3. Address various practical issues for use, including meeting legal tests
  4. Mitigate social risks and protect against exacerbating inequalities and vulnerabilities

At present the evidence does not demonstrate that proximity tracing tools are able to address these four components adequately.

Let me just add that to be effectively developing this tech we don’t need a tender for app makers or even worst consulting firms racing for it, but research communities to participate in defining innovation and assessing its risks and opportunities.

Which brings me to the next point...

The proximity tracing shit-show

I’m not sure you heard about the “Corona APP” public tender in the Netherlands, its worth mentioning because it has two big merits:

  1. It made very public a process that is usually not by means of a new TV-format: an e-Sports style “appathon” in live streaming. The Dutch invented the big-brother reality show for private households, and now this…
  2. It made obvious how ridiculous are the usual suspects participating to public-sector ICT tenders, which are generally well known in NL for lack of delivery and tendency to over-spending the national budget.

I guess is worth developing Dutch language skills (or book translators) to read the technical report of this tender which is published online as a code review of the “appathon”.

There is even a website dedicated to tracking the development of these apps (holy recursion, yess! a contact-tracing-app-tracking-website!) initially listing if they are open source and then documenting their progress .

Frankly speaking, from an expert perspective I think all this attention is quite ridiculous — good news is that the whole app craze has been dialed down.

But let me share a few highlights after this remarkable popcorn crunching session, starting with the same riff I’m chanting in my posts

We need to change the way public spending is done. Public sector should go public, adopt indicators based on community development and stop lobbying behind the curtains with the usual corporate stooges.

Also its clear that development is so popular among a growing portion of tech-savvy population that it can make its way into a broadcast and more than a few thousand people will find it worth following.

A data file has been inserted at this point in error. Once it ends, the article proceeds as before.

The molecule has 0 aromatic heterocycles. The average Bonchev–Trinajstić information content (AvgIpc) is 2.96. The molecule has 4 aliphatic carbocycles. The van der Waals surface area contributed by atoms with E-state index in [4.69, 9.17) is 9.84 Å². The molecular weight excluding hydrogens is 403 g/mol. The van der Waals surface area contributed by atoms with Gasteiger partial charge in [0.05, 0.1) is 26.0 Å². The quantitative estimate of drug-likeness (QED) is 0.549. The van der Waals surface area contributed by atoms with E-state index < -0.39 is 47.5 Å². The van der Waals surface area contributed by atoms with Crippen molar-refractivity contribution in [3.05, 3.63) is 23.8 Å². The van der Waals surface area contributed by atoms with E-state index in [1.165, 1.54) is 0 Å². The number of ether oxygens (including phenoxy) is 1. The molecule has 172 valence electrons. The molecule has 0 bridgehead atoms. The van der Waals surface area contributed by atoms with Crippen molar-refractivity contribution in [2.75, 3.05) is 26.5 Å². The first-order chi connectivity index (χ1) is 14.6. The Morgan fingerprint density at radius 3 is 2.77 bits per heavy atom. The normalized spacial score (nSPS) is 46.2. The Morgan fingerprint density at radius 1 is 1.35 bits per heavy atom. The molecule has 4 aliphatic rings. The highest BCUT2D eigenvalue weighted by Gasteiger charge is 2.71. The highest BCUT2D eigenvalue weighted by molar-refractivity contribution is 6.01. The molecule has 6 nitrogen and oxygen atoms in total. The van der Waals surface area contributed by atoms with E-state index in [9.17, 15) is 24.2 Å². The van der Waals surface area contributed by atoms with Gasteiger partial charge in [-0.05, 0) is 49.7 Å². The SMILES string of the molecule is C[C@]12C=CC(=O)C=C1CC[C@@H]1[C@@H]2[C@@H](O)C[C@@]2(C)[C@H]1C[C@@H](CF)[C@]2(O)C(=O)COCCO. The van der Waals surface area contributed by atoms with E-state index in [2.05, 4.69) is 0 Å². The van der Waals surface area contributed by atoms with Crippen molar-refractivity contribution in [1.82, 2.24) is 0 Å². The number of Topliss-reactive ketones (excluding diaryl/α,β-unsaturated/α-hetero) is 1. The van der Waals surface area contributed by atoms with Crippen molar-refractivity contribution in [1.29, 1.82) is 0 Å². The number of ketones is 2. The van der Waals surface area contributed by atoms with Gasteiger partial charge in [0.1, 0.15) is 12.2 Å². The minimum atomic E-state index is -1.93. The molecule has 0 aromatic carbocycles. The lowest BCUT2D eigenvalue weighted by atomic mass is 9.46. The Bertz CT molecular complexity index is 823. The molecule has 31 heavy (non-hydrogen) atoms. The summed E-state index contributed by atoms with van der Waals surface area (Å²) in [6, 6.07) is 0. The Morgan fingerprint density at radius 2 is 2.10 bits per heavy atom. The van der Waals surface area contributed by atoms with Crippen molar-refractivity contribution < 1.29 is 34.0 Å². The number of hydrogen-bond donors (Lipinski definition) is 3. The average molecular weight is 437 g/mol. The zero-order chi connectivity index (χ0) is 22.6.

Welcome to the public tender show! A whole new level of participatory budgeting, live streaming to your screens!

Not bad. Not bad at all. I see no reason why hackatons and e-Sports shouldn’t replace hours of football commentary on prime time TV. It’s all so fresh!

Plus the Dutch government took a remarkably honest attitude for this whole story, recognizing none of the 7 candidate apps has actually delivered what they promised and daring to say it in public, after a whole show about it.

I can well imagine In Italy the government would have multiple NDA deals to cover up for them and ship something overly complicated and utterly unusable like the PEC (RFC6109) or the upcoming “Immuni app

May this be the start of a new era of public-sector development in which free and open source is the standard and we dare to call failures with their name?

Many things suggest this can be a change we look at, let alone the fact many software providers including Microsoft are embracing “open source” — or shall I say “doodknuffelen” here?

If we manage to overcome the presence of too-big-to-fail players like multinational consulting firms and marketeers selling expensive ICT hype, there is a good chance for developer communities to claim their expertise and bring home some precious tenders and perhaps facilitate the birth of a new breed of software industry.

This is in my opinion the best outcome to this whole app story, which has otherwise taken too much attention on our screens, just like other ICT hypes have hoarded tax-payers money in the past years. I’m saying this without much hesitation today, because protocols are there and we have demonstrated how easy they are to implement.

So… what now?

OK lets forget the corona app hype now for a moment.

Let’s stop and think about that we really need.

A place to stay, enough to eat
Somewhere, old heroes shuffle safely down the street
Where you can speak out loud about your doubts and fears
And what’s more, no one ever disappears
You never hear their standard issue kicking in your door
You can relax on both sides of the tracks
And maniacs don’t blow holes in bandsmen by remote control
And everyone has recourse to the law
And no one kills the children anymore
No one kills the children anymore
The Gunner’s Dream, Pink Floyd

People need to be aware of their risks.

This situation carries an incentive on its own: people want that.

It may be useful to have ways to let us and anyone else record encounters as anonymous “links”, be them meetings or parties or days at work, links are situations we have exposed each other to our bodily fluids. When one of the participants to these “links” is at risk or even diagnosed with a virus, then this app will send a notification to everyone in the same “link”. Nothing else. The app will not know identities of linked people nor remember the link nor offer any chat functionality nor try to sell people condoms over amazon. Period… oh no, wait, no period tracking either!

Do one thing and do it well! — UNIX philosophy